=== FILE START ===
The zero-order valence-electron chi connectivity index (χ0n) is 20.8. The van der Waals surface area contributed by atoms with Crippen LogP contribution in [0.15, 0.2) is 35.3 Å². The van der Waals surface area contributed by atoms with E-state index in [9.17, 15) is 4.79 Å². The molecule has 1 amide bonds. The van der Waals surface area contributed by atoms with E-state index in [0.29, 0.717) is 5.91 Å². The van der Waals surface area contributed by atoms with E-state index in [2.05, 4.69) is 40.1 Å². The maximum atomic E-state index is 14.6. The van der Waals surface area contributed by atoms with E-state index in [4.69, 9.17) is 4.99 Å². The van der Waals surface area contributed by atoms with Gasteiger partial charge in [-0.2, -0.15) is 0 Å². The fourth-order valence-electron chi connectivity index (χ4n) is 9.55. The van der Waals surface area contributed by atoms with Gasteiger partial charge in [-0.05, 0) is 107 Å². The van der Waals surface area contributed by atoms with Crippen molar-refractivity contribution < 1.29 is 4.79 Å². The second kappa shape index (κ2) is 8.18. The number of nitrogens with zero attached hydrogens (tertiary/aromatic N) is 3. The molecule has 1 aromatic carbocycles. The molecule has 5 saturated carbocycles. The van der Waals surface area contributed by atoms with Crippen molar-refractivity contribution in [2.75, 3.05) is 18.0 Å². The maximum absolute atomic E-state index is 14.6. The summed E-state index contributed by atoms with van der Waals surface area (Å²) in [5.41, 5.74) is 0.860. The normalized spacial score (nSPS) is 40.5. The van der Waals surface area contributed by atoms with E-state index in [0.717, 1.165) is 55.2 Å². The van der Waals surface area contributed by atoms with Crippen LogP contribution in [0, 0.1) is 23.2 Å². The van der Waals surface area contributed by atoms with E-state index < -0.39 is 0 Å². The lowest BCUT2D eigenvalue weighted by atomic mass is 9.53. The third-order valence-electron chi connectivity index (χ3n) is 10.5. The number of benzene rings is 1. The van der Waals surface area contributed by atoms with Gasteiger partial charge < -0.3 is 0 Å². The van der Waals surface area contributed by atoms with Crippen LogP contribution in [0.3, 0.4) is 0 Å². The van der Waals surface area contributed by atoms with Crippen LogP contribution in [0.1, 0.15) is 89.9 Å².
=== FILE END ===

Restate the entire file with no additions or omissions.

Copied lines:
The zero-order valence-electron chi connectivity index (χ0n) is 20.8. The van der Waals surface area contributed by atoms with Crippen LogP contribution in [0.15, 0.2) is 35.3 Å². The van der Waals surface area contributed by atoms with E-state index in [9.17, 15) is 4.79 Å². The molecule has 1 amide bonds. The van der Waals surface area contributed by atoms with E-state index in [0.29, 0.717) is 5.91 Å². The van der Waals surface area contributed by atoms with E-state index in [2.05, 4.69) is 40.1 Å². The maximum atomic E-state index is 14.6. The van der Waals surface area contributed by atoms with E-state index in [4.69, 9.17) is 4.99 Å². The van der Waals surface area contributed by atoms with Gasteiger partial charge in [-0.2, -0.15) is 0 Å². The fourth-order valence-electron chi connectivity index (χ4n) is 9.55. The van der Waals surface area contributed by atoms with Gasteiger partial charge in [-0.05, 0) is 107 Å². The van der Waals surface area contributed by atoms with Crippen molar-refractivity contribution < 1.29 is 4.79 Å². The second kappa shape index (κ2) is 8.18. The number of nitrogens with zero attached hydrogens (tertiary/aromatic N) is 3. The molecule has 1 aromatic carbocycles. The molecule has 5 saturated carbocycles. The van der Waals surface area contributed by atoms with Crippen molar-refractivity contribution in [2.75, 3.05) is 18.0 Å². The maximum absolute atomic E-state index is 14.6. The summed E-state index contributed by atoms with van der Waals surface area (Å²) in [5.41, 5.74) is 0.860. The normalized spacial score (nSPS) is 40.5. The van der Waals surface area contributed by atoms with E-state index in [0.717, 1.165) is 55.2 Å². The van der Waals surface area contributed by atoms with Crippen LogP contribution in [0, 0.1) is 23.2 Å². The van der Waals surface area contributed by atoms with E-state index < -0.39 is 0 Å². The lowest BCUT2D eigenvalue weighted by atomic mass is 9.53. The third-order valence-electron chi connectivity index (χ3n) is 10.5. The number of benzene rings is 1. The van der Waals surface area contributed by atoms with Gasteiger partial charge < -0.3 is 0 Å². The van der Waals surface area contributed by atoms with Crippen LogP contribution in [0.3, 0.4) is 0 Å². The van der Waals surface area contributed by atoms with Crippen LogP contribution in [0.1, 0.15) is 89.9 Å².